Then I tried the recipe below. The roasting is a FAR cleaner process, but the taste hits the sweet tooth spot on! This recipe's seeds is shown in the round plain orange bowl in picture above.

Happy Halloween!

Roasted Pumpkin Seeds

a la!

  • 1 cup raw pumpkin seeds, rinsed and dried
  • 6 tablespoons white sugar, divided

  • 1/4 teaspoon salt

  • 1/2 teaspoon pumpkin pie spice

  • 1 tablespoon vegetable oil


  1. Preheat the oven to 250 degrees F (120 degrees C). Spread pumpkin seeds in a single layer on a baking sheet. Toast for 45 minutes, stirring occasionally, until dry and toasted. Larger seeds may take longer.

  2. In a large bowl, stir together 2 tablespoons of white sugar, salt, and pumpkin pie spice. Set aside. Heat the oil in a large skillet over medium-high heat. Add the pumpkin seeds and sprinkle the remaining sugar over them. Stir with a wooden spoon until the sugar melts, about 45 seconds. Pour seeds into the bowl with the spiced sugar and stir until coated. Allow to cool before serving. Store in an airtight container at room temperature.

Sunday, October 26, 2008

Caesar Salad Dressing

SP makes a fantastic mock Caesar dressing. I have asked him to write it down, but he says its impossible because he just eye balls it. We now choose this recipe from Cook's Illustrated, spring 2008 edition. It's better for saving in the fridge than his version. We made it last night to accompany the lobster and saved the extra dressing. We are using it tonight as the dressing for chicken wraps (cubed chicken cooked with a little lemon pepper, in a wrap with dressing, chopped Romaine, and shredded cheddar cheese).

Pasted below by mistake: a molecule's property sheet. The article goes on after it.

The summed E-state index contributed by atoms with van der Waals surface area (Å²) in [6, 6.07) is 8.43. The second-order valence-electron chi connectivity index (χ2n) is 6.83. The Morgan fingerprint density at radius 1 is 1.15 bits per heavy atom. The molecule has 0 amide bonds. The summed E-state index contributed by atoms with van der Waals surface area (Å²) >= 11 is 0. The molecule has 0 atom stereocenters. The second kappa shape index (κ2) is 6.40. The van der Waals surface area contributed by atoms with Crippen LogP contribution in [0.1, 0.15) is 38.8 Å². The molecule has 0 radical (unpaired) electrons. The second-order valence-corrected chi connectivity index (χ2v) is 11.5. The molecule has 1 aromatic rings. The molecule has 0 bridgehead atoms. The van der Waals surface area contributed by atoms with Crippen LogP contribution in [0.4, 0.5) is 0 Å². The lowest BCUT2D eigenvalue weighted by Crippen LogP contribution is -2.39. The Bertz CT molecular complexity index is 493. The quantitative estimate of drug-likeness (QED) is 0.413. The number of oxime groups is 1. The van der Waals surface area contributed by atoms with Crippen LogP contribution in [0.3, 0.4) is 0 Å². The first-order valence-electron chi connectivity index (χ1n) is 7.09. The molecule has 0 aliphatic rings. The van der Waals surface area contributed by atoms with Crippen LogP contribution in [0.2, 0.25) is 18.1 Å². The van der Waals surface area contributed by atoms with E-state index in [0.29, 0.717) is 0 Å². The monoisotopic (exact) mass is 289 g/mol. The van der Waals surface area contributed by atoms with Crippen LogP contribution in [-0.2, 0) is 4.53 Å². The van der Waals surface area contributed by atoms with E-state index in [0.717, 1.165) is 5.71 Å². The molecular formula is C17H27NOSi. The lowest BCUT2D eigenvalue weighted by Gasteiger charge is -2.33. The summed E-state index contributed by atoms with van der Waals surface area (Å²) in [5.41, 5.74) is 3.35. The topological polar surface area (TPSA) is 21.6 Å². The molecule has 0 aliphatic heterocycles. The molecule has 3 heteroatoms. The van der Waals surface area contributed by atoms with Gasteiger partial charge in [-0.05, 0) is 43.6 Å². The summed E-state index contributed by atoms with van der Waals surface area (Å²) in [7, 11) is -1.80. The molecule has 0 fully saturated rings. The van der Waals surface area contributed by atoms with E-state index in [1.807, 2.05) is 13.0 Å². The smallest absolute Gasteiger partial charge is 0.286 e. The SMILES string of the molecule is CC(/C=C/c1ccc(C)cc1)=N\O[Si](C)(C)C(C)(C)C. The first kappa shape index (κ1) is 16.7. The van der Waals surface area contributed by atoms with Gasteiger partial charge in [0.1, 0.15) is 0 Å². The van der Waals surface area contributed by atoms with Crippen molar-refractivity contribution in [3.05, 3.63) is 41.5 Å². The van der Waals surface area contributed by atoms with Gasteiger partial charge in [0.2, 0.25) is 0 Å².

1/4 cup buttermilk
2 Tablespoons lemon juice
2 Tablespoons mayo
2 teaspoons Dijon mustard
1 teaspoon Worcestershire
1 to 2 garlic cloves, minced
3 anchovy fillets (we use anchovy paste instead)
1/2 Tablespoon salt
1/2 teaspoon black pepper
2 Tablespoons Extra virgin olive oil
1 ounce Parmesan cheese
  1. Mix all dressing ingredients except oil and Parmesan with a whisk until smooth.
  2. Slowly add oil in a steady stream, whisking all the way.
  3. Slowly stir in cheese.
  4. Use as wanted and refrigerate unused portion.

Maine Lobster Dinner

I highly recommend lobster for dinner right now. Icelandic banks have bankrolled the Canadian lobster processors so lobster prices are at an all time low. Last night family visited from Wisconsin and they were floored that the 6 lobsters they bought cost the price that one would back in Wisconsin. I never eat lobster but it is a regular meal in the house, particularly when there are house guests. Lobster is a New England tradition. For the longest time, lobster was so plentiful that it was a food for poor people. Colonial indentured servants staged an uprising in Bar Harbor requesting that one meal a day be something other than lobster. It's an easy meal to prepare - the bigger challenge is getting through the carapace to all the meat. Boil, steam or even grill its a great crowd pleaser. Steam until bright red and you can smell them. Serve with drawn butter and lemon wedges. Accompany with corn or potatos and a green salad. Enjoy a colonial tradition!